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Romania: Fictional characters as trade marks

In two decisions rendered by the Romanian Trade Mark Office (TMO) in June 2016, the examiners found that two national applications depicting fictional characters were lacking distinctive character and therefore rejected their registration in Romania for the generic class headings of the goods and services in classes 7, 9, 28, 35, 37 and 42 of the International Nice Classification.

The applicant, Skin Media SRL, contested both decisions in an attempt to convince the Appeals Committee of the Romanian authority that they fulfil the conditions prescribed by the Romanian Trade Marks Law 84/1998, republished for being accepted at registration. Both appeals continue to be pending.


The applications, Cāpcāunul, national filing number M 2015 05895 (the Romanian version for the Ogre), and Fāt Frumos!, national filing number M 2015 05893 (the Romanian version of Prince Charming) were refused by the TMO examiners by invoking ex officio the absolute grounds for refusal pursuant to article 5 (1) b) of the Trade Marks Law providing that applications lacking distinctive character will be refused at registration or, if registered, they are liable to be cancelled.

TMO's Examination Committee expalined its decisions by stating that the signs are each composed of the name of a mythological character adjoined by its corresponding graphical representation. The examiners identified both characters to be defined in the Romanian language official dictionary (Cāpcāunul representing in popular Romanian fairy tales a fabulous creature – a dog's head on a human body, sometimes, with two heads – which was said to eat people, while Fāt Frumos! represents a hero endowed with essential qualities, such as courage, virtue, purity, beauty, both physical and spiritual force, passion and faithfulness in love) and considered this aspect to confirm the lack of distinctive character for the designated goods and services. No other motivation was provided in the refusal decisions.

In the initial responses in defence filed by the applicant in reply to the official notices that preceded the refusal decisions, arguments detailed that the complex figurative signs applied for protection do not represent the usual, normal way to refer to or in any way identify or describe the goods and services at issue. More so, the signs will not allow an average consumer, with a reasonable degree of attention, to establish a direct connection between the signs and the goods/services requested.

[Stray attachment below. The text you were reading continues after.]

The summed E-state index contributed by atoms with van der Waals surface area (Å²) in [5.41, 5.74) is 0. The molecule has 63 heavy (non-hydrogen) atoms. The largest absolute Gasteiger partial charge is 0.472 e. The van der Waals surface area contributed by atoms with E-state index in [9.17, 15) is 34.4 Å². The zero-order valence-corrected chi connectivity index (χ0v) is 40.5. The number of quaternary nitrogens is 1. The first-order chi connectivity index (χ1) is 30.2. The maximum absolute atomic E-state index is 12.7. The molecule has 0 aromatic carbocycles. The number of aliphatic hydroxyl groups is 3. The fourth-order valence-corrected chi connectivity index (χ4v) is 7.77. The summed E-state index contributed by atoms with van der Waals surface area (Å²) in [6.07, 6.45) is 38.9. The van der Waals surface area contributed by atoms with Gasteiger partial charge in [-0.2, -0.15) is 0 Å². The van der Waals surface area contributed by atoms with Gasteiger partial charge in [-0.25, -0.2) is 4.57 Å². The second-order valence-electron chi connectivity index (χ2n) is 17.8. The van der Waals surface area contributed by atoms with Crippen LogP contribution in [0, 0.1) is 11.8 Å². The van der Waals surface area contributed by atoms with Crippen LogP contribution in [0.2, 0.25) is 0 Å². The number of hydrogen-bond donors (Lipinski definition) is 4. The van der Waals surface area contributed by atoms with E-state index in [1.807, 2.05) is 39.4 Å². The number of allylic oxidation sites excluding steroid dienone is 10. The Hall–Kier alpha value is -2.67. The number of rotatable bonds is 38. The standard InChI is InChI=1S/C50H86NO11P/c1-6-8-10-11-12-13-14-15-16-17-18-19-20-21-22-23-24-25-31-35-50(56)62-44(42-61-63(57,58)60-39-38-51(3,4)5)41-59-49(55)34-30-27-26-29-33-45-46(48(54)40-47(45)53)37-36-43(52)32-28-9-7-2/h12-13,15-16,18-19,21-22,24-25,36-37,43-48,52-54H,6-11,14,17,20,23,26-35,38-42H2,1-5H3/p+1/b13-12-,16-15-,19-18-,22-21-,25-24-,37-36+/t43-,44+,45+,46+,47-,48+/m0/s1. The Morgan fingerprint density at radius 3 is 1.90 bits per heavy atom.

The applicant also argued that the signs are not mere word elements identifying the characters but feature specific graphic devices which were particularly created to be featured in the applications and are not customarily used on the Romanian market in relation to the goods/services relevant for in the cases. Even if they do have a place among the Romanian fictional folklore characters, as also revealed by the EUIPO guidelines on trade mark practice, they could be regarded as lacking a distinctive character when referring to goods/services deriving from the actual tales to which such characters pertain, due to their familiarity among the average audience. However, this would not be the case at issue, in view of the particularities of the goods/services requested in the applications.


The refusal decisions also show an inconsistent practice among the examiners of the Romanian TMO. This because, in addition to the applications identified above, other applications featuring fictional, fairy tale characters with devices were filed for protection by the applicant at the same time and for the same class headings. All such additional applications, although also provisionally refused, were ultimately accepted at registration by the examiners, finding that the (same) arguments in response are pertinent for overcoming their initial refusals on the same absolute grounds. Among these additional applications we mention Ileana Cosānzeana, filing number M 2015 05891, registration number 144482, Muma Pādurii filing number M 2015 05885, registration number 144481 (the Romanian version of the Witch of the Forest) and Pāsārilā filing number M 2015 05886, registration number 144484 (the Romanian version of Birdman), all accepted for registration in Romania in the name of the applicant for the class headings in classes 7, 9, 28, 35, 37 and 42.


The refusal decisions therefore show that the practice of the Romanian TMO is not aligned when analysing the same absolute grounds for refusal invoked ex – officio by examiners against the same type of applications referring to identical goods and services and it remains to be seen whether the Appeals Committee of the Romanian TMO will overturn these refusals.


Andreea Bende

Nestor Nestor Diculescu Kingston Petersen Bucuresti-Ploiesti 1A, Sector 1Bucharest 013681, Romania+40 21 201

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